Herb's elusive benefits
Oct. 16, 2000 -- Night after night during World War II, the bomber crews of Britain's Royal Air Force (RAF) climbed into their planes for perilous missions over Germany. The pilots had trouble seeing in the darkness, though, until one man's elderly relative whipped up a batch of bilberry jam. Once the heroic lads began tucking into the preserves before missions, they hit their targets with devastating accuracy.
Or so goes the story, repeated on countless web sites that offer bilberry supplements for sale. "RAF pilots who survived and continued consuming the jam or other Bilberry products had . . . perfect vision both near and far as well as a complete absence of eye disorders throughout their lives," writes Robert Biddleman on Herb.com.
Largely on the strength of that tale, bilberry -- a European cousin of the blueberry -- has become one of the 10 most popular herbs in the United States. According to The Hartman Group, a market research firm, bilbery's sales soared to $97 million in 1999, tripling in just two years.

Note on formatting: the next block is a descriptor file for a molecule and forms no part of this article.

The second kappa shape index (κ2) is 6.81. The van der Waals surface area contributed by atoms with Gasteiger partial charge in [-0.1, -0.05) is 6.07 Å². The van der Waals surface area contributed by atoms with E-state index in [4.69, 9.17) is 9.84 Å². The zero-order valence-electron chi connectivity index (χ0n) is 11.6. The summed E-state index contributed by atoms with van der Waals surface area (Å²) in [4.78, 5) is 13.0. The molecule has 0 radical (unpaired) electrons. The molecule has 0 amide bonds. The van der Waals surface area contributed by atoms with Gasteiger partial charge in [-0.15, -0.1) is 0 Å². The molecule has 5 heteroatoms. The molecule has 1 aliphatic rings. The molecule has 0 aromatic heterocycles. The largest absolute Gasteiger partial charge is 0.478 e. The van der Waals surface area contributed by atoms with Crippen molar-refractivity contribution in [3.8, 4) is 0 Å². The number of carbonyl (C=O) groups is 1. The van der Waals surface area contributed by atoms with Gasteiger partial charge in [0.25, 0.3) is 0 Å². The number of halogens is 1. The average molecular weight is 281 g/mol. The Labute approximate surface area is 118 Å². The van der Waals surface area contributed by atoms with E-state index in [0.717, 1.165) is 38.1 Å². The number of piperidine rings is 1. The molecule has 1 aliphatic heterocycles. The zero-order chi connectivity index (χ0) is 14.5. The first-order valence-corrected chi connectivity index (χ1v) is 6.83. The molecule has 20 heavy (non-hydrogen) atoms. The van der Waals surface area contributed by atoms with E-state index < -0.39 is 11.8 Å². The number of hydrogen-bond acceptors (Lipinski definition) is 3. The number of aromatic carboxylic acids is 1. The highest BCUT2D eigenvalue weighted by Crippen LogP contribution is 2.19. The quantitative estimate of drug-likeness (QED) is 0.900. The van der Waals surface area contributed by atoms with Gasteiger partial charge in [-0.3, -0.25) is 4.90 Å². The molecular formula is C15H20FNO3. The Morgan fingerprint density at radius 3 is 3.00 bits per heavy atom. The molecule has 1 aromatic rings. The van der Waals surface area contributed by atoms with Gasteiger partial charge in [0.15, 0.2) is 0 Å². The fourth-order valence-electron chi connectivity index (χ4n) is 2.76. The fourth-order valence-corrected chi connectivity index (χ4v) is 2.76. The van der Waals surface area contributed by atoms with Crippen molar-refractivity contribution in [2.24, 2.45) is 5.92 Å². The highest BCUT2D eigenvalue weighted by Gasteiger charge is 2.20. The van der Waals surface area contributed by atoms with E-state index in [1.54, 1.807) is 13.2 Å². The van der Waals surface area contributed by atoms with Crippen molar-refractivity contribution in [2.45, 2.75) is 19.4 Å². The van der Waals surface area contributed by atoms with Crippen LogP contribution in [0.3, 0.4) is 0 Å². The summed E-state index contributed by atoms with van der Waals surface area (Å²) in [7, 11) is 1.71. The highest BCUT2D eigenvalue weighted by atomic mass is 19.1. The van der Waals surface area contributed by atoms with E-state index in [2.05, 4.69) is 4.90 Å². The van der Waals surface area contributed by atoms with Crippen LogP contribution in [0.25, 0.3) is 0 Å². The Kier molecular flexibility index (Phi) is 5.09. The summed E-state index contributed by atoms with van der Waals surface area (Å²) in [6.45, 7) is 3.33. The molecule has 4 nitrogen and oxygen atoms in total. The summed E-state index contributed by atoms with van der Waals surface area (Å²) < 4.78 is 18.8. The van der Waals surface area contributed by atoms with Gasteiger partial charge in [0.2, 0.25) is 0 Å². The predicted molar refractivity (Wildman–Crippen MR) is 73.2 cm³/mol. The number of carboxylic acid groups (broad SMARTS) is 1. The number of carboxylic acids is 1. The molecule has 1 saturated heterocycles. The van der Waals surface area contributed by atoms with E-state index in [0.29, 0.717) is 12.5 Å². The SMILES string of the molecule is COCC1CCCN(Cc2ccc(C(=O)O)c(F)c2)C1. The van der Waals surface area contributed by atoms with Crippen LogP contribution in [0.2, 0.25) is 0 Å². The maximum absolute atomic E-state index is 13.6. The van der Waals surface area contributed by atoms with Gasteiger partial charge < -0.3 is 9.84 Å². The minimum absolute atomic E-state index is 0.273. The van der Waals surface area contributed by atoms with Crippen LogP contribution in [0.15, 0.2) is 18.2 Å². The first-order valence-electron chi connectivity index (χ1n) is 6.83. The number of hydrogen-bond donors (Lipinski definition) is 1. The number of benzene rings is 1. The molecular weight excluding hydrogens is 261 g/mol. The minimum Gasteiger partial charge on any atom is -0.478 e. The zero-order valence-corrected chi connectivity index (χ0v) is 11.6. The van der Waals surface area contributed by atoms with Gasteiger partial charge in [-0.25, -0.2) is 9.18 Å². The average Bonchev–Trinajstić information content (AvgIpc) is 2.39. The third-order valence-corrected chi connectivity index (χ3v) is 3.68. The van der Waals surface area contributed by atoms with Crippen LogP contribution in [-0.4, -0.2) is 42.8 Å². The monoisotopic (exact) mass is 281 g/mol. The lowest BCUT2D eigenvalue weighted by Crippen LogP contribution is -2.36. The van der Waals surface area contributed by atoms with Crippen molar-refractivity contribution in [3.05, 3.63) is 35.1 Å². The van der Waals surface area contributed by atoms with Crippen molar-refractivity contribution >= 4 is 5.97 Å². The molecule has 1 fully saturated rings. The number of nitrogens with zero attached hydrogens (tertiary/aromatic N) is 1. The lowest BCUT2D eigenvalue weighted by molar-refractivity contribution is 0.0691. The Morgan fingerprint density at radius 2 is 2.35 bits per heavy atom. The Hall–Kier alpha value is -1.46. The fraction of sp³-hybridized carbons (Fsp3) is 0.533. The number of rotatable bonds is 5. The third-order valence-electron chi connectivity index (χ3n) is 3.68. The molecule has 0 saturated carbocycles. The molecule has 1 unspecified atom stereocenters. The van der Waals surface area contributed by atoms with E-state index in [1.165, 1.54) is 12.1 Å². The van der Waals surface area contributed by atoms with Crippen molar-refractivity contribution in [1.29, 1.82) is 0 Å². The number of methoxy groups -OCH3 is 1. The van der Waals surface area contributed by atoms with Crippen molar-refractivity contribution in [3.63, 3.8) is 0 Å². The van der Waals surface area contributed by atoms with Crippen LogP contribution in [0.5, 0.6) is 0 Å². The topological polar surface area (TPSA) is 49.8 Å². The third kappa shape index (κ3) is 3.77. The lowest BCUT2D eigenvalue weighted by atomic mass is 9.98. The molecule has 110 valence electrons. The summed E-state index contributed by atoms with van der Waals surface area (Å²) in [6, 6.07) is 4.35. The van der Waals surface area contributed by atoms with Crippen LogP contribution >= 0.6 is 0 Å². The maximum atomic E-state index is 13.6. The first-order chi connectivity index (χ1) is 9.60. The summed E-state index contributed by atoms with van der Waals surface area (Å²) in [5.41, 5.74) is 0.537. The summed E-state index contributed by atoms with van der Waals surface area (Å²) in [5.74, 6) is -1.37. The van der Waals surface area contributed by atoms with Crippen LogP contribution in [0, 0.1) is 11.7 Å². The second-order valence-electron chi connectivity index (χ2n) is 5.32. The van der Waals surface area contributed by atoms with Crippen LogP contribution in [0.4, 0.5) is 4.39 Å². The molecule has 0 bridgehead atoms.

Fascinated, WebMD set out to learn more. What we found, however, gave us little reason to increase our bilberry intake. Rather it tended to illustrate the power of a heartwarming tall tale over the cold facts of scientific research.
The Berry Hunt
We began our inquiry by trying to contact Biddleman, a Sonoma County, Calif., herbalist. Unfortunately, he was away on an herb picking expedition in Nepal. His colleague at Herb.com, Rebecca Starm, MD, maintained that he had contacted the pilots who continued to use bilberry after the war and had confirmed their extraordinary medical histories with their doctors and families. But she could offer no documentation.